As I mentioned in my Legion Lost review, it's pretty clear that DC's hoping the relaunch will boost the status of the Legion. The Legion of Superheroes has the potential to appeal to a pretty broad range of readers. The Green Lantern books have taken on a "space cops" role, but Legion has a more of a Star Trek feel, right down to the diverse characters and relationships. However, Legion is also one of the few franchises to escape the relaunch with their continuity intact, making it a harder sell to would-be fans. Green Lantern and Batman #1 managed to be very new reader friendly, while last week's Legion Lost was downright impenetrable. How did Legion of Superheroes do?
Yes! This is exactly what Legion Lost needed. I always appreciate when writers find a more organic way to convey necessary information, but with a cast as large and complex as Legion's, I think shortcuts like this are the best route. Even with the introduction boxes, I felt a little overwhelmed, and it was nice to be able to flip back a few pages and check on things as I read. I don't mean to imply that this is a particularly accessible book, because it's not, but writer Paul Levitz makes enough of an effort that those with a genuine interest in Legion won't be scared off at the door.
This title appears to pick up directly where the last issue of Legion left off, referencing things like other recent missions and Flashpoint. What is it with Legion and Flashpoint? At the same time, this comic goes out of its way to provide information to the reader, almost as if it was trying to be a Legion encyclopedia. That's not to say there's no story here- this issue mostly consisted of set-up, but there are some nice action scenes and character interactions. I really enjoyed the dialogue between Mon-El and Braniac 5- my favorite Legionnaire- and new to me characters like Dragon Wing and Chemical Kid seem promising. As a big fan of Geoff John's run on JSA, it gave me warm fuzzies to see Thom Kallor back in his time alongside his Dream Girl.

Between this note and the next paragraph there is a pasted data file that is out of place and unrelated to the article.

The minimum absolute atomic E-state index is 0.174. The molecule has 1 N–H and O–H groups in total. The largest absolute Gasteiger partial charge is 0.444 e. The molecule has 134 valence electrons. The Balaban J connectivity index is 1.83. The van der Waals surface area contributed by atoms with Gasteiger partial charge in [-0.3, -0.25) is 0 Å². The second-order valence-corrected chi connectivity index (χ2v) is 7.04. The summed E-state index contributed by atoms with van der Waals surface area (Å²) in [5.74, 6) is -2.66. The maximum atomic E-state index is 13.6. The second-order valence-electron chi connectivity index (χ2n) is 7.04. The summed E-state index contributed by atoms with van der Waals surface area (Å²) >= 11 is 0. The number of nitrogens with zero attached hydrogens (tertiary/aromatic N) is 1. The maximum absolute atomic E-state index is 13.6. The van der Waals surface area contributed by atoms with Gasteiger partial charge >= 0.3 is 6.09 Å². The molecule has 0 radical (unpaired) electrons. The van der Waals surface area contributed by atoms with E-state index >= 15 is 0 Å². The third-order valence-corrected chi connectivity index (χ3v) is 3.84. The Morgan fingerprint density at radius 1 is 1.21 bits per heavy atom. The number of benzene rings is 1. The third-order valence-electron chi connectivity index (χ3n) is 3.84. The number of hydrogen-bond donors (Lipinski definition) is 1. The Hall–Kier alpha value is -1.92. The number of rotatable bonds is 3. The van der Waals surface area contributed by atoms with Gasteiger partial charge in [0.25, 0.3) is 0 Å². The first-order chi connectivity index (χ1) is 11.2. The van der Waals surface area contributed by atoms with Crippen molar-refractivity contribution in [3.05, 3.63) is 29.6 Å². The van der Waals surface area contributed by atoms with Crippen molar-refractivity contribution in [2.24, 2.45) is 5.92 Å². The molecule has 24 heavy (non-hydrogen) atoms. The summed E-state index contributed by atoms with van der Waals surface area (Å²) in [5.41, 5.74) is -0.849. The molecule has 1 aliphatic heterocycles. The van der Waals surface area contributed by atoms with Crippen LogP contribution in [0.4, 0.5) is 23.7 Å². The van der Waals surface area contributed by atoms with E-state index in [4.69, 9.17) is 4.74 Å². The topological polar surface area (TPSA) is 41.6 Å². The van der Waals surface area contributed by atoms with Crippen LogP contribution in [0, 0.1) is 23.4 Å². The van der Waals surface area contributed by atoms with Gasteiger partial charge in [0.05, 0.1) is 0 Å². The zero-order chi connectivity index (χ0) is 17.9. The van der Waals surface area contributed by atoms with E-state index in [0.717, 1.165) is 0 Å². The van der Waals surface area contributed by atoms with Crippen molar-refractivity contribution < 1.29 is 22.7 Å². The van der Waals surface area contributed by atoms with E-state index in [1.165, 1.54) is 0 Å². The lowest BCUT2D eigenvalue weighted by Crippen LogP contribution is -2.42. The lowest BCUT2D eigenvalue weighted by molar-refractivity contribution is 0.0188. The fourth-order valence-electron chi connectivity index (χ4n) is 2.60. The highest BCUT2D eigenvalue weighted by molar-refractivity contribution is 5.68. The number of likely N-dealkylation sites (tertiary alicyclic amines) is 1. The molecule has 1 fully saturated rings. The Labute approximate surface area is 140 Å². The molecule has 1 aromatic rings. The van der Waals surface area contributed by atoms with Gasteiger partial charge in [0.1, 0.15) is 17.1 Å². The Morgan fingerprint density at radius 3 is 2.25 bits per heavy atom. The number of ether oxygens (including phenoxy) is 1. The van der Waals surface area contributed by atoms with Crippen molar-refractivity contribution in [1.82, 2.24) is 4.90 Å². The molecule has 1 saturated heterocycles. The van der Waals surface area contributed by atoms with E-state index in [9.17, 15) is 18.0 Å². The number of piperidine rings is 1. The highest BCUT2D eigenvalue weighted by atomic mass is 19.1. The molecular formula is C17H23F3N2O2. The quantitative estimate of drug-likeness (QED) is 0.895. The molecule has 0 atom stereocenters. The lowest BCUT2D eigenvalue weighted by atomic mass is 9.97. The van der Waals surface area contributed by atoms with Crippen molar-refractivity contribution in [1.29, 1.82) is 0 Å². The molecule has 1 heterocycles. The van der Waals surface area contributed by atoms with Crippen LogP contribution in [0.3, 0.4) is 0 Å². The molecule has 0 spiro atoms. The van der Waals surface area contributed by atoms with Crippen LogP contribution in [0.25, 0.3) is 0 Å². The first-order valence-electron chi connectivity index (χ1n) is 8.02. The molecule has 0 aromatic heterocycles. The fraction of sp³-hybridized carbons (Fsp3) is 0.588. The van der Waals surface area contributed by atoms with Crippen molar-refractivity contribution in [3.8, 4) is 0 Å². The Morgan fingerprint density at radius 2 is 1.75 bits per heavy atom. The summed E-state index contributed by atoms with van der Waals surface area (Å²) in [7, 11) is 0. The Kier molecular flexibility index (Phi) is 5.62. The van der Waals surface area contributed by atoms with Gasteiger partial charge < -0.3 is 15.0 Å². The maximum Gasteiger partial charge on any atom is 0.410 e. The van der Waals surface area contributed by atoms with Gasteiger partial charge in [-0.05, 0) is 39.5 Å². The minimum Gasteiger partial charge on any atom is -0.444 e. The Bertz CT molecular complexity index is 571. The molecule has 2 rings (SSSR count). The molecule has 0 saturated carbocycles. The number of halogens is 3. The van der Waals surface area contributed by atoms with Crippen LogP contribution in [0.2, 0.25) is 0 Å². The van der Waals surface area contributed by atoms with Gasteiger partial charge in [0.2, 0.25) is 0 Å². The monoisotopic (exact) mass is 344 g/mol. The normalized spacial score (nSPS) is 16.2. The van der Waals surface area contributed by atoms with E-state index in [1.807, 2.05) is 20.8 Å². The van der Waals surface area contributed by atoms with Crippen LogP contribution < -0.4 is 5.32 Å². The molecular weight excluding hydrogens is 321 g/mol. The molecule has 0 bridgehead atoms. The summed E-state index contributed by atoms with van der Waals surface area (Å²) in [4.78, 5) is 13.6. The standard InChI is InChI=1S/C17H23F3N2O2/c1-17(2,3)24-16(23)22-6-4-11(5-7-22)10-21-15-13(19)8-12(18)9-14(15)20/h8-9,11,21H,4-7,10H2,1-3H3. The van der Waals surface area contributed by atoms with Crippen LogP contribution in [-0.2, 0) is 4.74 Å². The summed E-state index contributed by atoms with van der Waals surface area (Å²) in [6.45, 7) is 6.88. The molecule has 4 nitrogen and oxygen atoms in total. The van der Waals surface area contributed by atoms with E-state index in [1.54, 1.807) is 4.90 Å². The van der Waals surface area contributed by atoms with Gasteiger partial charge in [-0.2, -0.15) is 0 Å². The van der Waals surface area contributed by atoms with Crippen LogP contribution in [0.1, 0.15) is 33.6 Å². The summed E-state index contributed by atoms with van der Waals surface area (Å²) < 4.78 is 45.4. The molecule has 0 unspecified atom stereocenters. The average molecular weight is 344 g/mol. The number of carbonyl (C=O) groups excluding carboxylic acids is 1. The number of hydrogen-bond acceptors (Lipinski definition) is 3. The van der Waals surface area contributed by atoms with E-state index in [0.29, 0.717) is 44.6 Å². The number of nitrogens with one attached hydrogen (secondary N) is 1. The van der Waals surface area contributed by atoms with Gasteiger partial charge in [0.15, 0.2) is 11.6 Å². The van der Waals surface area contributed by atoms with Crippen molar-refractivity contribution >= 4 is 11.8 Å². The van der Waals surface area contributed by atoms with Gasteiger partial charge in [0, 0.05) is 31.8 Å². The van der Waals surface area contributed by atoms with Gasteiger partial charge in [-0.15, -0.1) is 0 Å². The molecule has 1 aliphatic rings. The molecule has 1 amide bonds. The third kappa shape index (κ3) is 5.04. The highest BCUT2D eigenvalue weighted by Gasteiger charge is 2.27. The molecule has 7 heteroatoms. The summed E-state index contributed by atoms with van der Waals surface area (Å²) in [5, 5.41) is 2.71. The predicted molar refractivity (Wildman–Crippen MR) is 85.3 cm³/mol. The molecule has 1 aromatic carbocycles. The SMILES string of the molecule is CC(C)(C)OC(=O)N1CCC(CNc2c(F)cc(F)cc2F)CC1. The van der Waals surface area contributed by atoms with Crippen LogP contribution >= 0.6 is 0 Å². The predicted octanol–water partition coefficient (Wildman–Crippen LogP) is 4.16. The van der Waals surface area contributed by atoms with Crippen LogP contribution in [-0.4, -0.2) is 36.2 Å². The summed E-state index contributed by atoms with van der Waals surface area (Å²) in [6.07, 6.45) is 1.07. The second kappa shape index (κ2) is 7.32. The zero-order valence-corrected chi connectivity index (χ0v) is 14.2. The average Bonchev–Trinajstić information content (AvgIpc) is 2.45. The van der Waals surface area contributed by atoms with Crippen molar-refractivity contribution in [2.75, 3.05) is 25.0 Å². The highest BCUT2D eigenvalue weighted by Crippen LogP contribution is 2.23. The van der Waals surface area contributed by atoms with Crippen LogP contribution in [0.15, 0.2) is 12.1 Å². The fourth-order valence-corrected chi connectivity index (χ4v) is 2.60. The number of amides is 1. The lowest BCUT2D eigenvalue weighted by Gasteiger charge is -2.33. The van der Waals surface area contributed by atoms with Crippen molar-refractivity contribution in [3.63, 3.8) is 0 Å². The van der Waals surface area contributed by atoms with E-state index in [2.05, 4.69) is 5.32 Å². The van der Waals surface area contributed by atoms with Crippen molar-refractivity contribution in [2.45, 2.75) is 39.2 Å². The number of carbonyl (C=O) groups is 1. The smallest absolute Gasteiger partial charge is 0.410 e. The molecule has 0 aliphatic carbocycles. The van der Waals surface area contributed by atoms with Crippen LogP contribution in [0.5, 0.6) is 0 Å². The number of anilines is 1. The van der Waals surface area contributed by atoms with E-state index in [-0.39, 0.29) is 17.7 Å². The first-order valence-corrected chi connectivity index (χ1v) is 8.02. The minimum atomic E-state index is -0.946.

Even during the moments I enjoyed, I almost felt this comic was working against me. I understand that this is set in the future, but I find a lot of the names used in this really offputting. When they're using superhero aliases or nicknames for them, I'm fine, but when a character is called by their actual name, I sort of come to a standstill. They feel genuinely alien to me, which I suppose is the intention. It felt almost like work trying to absorb all the information as it was thrown at me, and if I wasn't determined to familiarize myself with the Legion, I might have lost interest.
Francis Portela's work here is solid, but isn't particularly special. He was asked to squeeze so many characters into many of the book's pages, and it's honestly pretty impressive that the book looks as good as it does. His figure work isn't as strong as I would've liked it to be outside of the book's action scenes, but his facial expressions are great, and really helped me get a feel for the personality of his new characters. Many of the costumes here are new, and Portela does a great job rendering them. There've been some complaints about the preponderance of collars in the DCnU, but I think they work really well here, and help play up the book's Star Trek feel.
|X-Men, eat your heart out.|